• Truman Capote Mental Illness Analysis

    819 Words  | 4 Pages

    acts, and prior history with the Clutters. The defender already has an unfair bias towards the two convicts, which leads to an unfair trial. Holcomb also wants justice for the Clutter family, wanting Dick and Perry tried. Capote writes, “During the voir dire examination, four of them told the court that they had been personally, though not intimately, acquainted with Mr. Clutter;” (Capote 273). The Clutters popularity did not go unknown in the court case Holcomb still views the deaths devastating. Four

  • Jury Tampering

    976 Words  | 4 Pages

    Many common law jurisdictions use jury trials as a means of determining if the accused is guilty of a crime in serious criminal cases. Singapore, having completely abolished of the jury system in 1969, is an exception to the status quo. Opponents of the abolishment have claimed that such an abolishment will only expose innocent people to pressure from the Government and the Courts. As juries are not needed to explain their decisions and that they are prone to jury tampering, in addition to the fact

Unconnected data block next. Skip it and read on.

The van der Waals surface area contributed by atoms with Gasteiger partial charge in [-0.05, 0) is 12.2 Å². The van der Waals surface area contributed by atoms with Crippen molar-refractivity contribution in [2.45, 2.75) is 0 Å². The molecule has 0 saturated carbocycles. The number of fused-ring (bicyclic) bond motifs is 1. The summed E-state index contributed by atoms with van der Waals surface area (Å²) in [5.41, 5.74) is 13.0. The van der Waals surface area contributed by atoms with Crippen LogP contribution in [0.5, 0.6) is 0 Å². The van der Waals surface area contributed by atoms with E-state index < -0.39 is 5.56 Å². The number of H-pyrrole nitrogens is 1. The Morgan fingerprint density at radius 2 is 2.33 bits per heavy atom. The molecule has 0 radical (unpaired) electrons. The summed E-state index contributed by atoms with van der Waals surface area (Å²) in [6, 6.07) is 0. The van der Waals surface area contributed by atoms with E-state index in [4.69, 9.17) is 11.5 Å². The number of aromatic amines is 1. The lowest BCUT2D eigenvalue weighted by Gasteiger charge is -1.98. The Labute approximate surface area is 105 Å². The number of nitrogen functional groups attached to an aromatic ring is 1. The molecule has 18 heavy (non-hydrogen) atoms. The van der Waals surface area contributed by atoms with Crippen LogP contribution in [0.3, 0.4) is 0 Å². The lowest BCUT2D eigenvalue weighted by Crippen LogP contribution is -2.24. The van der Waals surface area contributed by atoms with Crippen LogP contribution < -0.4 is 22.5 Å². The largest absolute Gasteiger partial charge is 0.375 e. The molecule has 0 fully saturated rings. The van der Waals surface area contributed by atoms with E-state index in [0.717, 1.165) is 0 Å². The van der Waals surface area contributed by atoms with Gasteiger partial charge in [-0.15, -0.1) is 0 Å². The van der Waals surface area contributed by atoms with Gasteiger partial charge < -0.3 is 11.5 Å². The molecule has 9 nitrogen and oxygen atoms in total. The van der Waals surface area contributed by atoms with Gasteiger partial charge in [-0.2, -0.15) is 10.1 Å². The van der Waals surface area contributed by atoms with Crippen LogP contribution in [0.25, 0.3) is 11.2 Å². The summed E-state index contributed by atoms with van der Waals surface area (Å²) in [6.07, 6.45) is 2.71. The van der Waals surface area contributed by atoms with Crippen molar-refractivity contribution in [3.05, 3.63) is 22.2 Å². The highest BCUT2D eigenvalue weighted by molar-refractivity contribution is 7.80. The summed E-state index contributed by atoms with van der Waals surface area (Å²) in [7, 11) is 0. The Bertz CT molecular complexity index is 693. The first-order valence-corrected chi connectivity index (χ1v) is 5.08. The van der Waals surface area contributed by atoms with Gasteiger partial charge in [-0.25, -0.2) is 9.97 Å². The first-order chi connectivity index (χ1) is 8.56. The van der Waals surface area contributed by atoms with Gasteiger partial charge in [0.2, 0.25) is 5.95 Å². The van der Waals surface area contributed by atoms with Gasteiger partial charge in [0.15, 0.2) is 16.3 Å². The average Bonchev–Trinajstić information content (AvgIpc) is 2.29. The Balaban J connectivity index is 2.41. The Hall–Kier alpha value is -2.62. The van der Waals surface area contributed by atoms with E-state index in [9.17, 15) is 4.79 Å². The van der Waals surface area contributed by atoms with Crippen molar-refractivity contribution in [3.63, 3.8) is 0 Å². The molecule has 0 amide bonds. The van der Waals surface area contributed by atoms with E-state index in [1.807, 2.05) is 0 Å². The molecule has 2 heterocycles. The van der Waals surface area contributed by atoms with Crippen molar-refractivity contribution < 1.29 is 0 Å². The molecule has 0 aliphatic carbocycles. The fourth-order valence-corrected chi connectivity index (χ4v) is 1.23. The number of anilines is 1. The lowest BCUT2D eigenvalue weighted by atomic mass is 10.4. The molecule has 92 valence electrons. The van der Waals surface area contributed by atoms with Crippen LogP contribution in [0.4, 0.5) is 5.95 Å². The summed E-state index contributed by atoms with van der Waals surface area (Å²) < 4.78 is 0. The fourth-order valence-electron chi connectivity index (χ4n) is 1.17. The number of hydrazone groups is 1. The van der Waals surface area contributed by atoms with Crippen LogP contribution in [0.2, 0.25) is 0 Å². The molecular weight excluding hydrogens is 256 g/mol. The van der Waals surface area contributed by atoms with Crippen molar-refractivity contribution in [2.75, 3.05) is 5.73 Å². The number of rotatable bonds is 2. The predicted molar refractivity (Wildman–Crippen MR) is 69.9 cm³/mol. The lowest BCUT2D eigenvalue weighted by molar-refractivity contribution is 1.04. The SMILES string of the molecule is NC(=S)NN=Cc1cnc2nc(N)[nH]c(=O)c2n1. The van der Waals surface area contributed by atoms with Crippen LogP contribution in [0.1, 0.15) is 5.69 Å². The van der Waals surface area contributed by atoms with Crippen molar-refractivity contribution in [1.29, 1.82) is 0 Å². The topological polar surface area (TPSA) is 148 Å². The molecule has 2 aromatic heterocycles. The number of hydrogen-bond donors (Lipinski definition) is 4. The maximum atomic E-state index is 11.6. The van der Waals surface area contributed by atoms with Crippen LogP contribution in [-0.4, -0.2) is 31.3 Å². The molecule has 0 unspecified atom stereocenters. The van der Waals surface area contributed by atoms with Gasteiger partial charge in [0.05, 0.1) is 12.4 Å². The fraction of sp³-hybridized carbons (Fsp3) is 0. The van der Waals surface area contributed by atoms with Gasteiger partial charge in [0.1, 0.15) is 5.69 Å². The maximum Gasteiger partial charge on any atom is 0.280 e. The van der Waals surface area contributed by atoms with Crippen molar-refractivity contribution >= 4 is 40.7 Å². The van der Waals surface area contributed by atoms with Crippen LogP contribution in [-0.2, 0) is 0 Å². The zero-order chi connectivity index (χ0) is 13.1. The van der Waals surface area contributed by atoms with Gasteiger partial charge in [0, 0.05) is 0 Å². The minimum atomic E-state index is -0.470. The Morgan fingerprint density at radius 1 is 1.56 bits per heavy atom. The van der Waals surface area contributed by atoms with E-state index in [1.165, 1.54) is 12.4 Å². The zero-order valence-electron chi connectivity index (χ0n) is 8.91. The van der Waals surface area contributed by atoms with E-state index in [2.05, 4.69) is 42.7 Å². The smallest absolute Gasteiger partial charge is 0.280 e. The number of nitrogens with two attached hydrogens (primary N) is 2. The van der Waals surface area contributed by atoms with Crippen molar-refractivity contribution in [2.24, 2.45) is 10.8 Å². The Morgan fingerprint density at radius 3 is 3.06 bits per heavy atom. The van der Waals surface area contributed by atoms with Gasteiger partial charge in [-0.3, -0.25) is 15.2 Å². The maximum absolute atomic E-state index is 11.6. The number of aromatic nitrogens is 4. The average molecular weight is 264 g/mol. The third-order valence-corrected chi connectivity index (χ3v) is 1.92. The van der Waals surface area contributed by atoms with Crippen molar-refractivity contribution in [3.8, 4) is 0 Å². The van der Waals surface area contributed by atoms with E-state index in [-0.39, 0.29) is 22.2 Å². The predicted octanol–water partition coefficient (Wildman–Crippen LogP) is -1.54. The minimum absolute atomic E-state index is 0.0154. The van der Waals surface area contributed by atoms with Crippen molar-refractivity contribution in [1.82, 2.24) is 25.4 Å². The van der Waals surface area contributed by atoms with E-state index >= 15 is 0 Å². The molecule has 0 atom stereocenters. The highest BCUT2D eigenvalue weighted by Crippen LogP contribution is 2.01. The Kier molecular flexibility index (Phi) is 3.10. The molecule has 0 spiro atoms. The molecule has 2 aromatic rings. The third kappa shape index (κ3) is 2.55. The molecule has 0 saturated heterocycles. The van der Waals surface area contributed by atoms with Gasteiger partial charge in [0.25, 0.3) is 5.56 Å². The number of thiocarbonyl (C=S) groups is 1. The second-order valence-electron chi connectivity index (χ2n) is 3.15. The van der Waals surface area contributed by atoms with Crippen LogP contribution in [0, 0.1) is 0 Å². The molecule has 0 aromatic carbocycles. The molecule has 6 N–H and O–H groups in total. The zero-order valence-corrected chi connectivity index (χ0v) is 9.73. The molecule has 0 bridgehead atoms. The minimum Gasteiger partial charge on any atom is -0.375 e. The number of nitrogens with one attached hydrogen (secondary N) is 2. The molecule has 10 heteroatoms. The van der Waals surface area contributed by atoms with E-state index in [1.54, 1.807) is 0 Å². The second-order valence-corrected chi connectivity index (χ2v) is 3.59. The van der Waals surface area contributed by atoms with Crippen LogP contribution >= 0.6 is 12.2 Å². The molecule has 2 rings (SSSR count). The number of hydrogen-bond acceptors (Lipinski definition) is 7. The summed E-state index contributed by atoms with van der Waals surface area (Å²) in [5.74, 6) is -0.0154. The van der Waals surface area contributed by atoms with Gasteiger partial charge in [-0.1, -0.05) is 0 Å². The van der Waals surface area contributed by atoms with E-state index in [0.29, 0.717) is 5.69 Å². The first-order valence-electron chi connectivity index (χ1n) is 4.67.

• Essay On Jury Trial

    945 Words  | 4 Pages

    The judge, as well as lawyers for each side, take part in a procedure referred to as voir dire, which basically entails questioning every potential juror to make sure they are free from bias as it relates to the case. Individuals are relieved from jury duty until 6 of them are left - the selected jury of your peers is going to pay attention

  • Jury Racial Injustice